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(This is a combinatorics question, and therefore more appropriate here than at the Chess Stack Exchange.)

Background: in chess, board positions are recorded using a system called Forsyth-Edwards Notation (FEN for short). The rows (called "ranks" in chess) are written from left to right, starting at the top of the board and continuing to the bottom. The pieces are listed with letters: K for king, Q for queen, R for rook, B for bishop, N for knight, and P for pawn. Uppercase letters are used for white pieces and lowercase for the black pieces. Empty spaces are denoted by numbers; ranks are separated by slashes. See the Wikipedia article for a full explanation and examples.

My question is, how many ranks are possible? No positions illegal due to rules of pawn promotion or castling may occur given only one rank, so the sole restrictions from chess rules are:

  • There cannot be more than two kings on the same rank, and if that is the case they must be opposite colours.
  • The kings cannot be next to each other (kK and Kk are invalid)
  • A king cannot have a queen or rook on both sides of it surrounded by empty space
  • Both kings cannot be in check at the same time. This translates into: if both kings are on the same rank, it is invalid to have only empty space between each king and an opposing Qq or Rr.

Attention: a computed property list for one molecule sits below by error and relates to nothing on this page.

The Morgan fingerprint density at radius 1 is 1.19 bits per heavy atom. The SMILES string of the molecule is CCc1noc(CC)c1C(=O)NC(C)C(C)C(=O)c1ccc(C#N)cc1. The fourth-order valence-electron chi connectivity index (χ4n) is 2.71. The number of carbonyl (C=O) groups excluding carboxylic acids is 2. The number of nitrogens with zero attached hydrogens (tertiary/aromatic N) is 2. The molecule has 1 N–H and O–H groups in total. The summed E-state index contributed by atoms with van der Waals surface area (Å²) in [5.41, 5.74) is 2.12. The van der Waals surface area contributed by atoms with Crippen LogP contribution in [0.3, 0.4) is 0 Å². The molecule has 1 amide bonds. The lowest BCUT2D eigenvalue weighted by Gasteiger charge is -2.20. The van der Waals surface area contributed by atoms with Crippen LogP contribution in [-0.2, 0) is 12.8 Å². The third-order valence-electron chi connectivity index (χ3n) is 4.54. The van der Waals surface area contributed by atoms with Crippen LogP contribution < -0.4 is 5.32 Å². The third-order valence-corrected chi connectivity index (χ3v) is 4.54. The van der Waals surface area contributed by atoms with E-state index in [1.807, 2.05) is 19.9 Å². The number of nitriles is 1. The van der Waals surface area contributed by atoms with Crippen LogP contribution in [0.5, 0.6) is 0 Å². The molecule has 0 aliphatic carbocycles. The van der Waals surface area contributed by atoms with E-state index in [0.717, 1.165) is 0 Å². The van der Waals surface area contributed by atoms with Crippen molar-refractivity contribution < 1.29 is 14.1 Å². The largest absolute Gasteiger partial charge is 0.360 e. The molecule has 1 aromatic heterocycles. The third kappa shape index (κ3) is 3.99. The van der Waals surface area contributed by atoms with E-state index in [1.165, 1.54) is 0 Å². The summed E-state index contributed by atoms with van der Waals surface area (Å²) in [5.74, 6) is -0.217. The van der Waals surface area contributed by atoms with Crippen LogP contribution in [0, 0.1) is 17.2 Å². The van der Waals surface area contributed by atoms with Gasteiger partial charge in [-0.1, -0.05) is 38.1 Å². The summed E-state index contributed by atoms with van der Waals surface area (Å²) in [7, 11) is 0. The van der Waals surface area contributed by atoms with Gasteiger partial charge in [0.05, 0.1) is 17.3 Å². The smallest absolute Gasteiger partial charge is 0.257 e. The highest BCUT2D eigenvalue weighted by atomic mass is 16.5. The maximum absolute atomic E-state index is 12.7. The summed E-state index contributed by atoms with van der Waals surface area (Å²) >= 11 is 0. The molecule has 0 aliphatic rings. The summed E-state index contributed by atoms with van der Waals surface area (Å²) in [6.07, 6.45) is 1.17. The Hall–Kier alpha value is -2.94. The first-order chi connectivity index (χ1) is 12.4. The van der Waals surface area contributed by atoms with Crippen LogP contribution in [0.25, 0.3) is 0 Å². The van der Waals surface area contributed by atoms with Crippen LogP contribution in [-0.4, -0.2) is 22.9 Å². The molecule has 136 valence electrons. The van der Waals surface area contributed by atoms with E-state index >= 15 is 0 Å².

I cannot decide whether it is relevant that empty spaces are condensed into a single number (four consecutive empty spaces are written as 4 rather than 1111).

The initial count of the possible ranks without kings is very high: with $11$ square types (the six piece types, minus the king, times two colours, plus an empty square), and eight available squares, the total number is $11^8 = 214358881$.

Continuing, we can explore the case where there is one king. There are $8$ squares to place it and $2$ colours, so there are $16$ initial ways to place the king. There are $7$ remaining squares and $11$ remaining square types, so the total number of piece arrangements is $16 \times 11^7 = 311794736$. But many of these are illegal, because they have the king in check from two pieces at once. We must also consider that if there is a non-horizontal piece between a king and checking piece, then the position will become legal. If the checking pieces are one square away from each other (only the king between them), then there are $11^5 = 161051$ ways to populate the rest of the rank. Multiply this by $6$ available squares for the king to get $966306$. If the checking pieces are two squares apart, the three pieces have $10$ different placements and the rest of the rank can be populated in $11^4 = 14641$ ways (total $146410$). If they are three squares apart, there are $12$ arrangements and $11^3$ ways to populate the rest of the rank ($15972$). Continuing on, four squares apart yield $1452$ illegal arrangements, five squares yield $110$, and six yield $6$. The total number of illegal arrangements is thus $966306 + 146410 + 15972 + 1452 + 110 + 6 = 1130256$. The pieces can also be $2$ different colours, and there are $2$ possible checking pieces, so the total number of illegal ranks with one king is $1130256 \times 2 \times 2 = 4521024$. The number of legal ranks is $311794736 - 4521024 = 307273712$.

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